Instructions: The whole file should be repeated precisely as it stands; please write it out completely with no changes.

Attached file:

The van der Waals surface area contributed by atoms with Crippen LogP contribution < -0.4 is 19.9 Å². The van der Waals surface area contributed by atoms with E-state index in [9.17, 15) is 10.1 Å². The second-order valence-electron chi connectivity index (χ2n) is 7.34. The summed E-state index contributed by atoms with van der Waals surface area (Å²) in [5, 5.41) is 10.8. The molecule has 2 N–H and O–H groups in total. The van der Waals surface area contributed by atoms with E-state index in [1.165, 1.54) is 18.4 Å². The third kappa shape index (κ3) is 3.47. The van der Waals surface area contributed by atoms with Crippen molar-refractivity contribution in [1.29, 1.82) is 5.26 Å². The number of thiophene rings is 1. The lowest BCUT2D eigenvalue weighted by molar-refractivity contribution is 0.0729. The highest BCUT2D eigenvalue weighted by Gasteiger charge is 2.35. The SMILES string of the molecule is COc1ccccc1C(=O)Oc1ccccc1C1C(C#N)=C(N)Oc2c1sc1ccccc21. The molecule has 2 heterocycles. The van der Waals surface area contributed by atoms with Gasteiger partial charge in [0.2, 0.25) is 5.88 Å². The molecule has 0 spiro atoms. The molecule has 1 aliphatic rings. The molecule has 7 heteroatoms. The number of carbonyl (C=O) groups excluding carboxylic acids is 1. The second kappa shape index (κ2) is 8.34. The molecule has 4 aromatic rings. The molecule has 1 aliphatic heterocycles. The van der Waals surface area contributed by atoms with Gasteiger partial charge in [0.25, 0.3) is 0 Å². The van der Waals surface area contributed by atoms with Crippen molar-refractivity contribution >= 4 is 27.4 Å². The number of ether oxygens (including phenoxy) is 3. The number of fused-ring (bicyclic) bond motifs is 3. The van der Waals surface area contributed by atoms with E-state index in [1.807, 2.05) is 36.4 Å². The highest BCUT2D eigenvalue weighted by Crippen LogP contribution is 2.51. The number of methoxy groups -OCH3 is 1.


The van der Waals surface area contributed by atoms with Crippen LogP contribution < -0.4 is 19.9 Å². The van der Waals surface area contributed by atoms with E-state index in [9.17, 15) is 10.1 Å². The second-order valence-electron chi connectivity index (χ2n) is 7.34. The summed E-state index contributed by atoms with van der Waals surface area (Å²) in [5, 5.41) is 10.8. The molecule has 2 N–H and O–H groups in total. The van der Waals surface area contributed by atoms with E-state index in [1.165, 1.54) is 18.4 Å². The third kappa shape index (κ3) is 3.47. The van der Waals surface area contributed by atoms with Crippen molar-refractivity contribution in [1.29, 1.82) is 5.26 Å². The number of thiophene rings is 1. The lowest BCUT2D eigenvalue weighted by molar-refractivity contribution is 0.0729. The highest BCUT2D eigenvalue weighted by Gasteiger charge is 2.35. The SMILES string of the molecule is COc1ccccc1C(=O)Oc1ccccc1C1C(C#N)=C(N)Oc2c1sc1ccccc21. The molecule has 2 heterocycles. The van der Waals surface area contributed by atoms with Gasteiger partial charge in [0.2, 0.25) is 5.88 Å². The molecule has 0 spiro atoms. The molecule has 1 aliphatic rings. The molecule has 7 heteroatoms. The number of carbonyl (C=O) groups excluding carboxylic acids is 1. The second kappa shape index (κ2) is 8.34. The molecule has 4 aromatic rings. The molecule has 1 aliphatic heterocycles. The van der Waals surface area contributed by atoms with Gasteiger partial charge in [0.25, 0.3) is 0 Å². The van der Waals surface area contributed by atoms with Crippen molar-refractivity contribution >= 4 is 27.4 Å². The number of ether oxygens (including phenoxy) is 3. The number of fused-ring (bicyclic) bond motifs is 3. The van der Waals surface area contributed by atoms with E-state index in [1.807, 2.05) is 36.4 Å². The highest BCUT2D eigenvalue weighted by Crippen LogP contribution is 2.51. The number of methoxy groups -OCH3 is 1.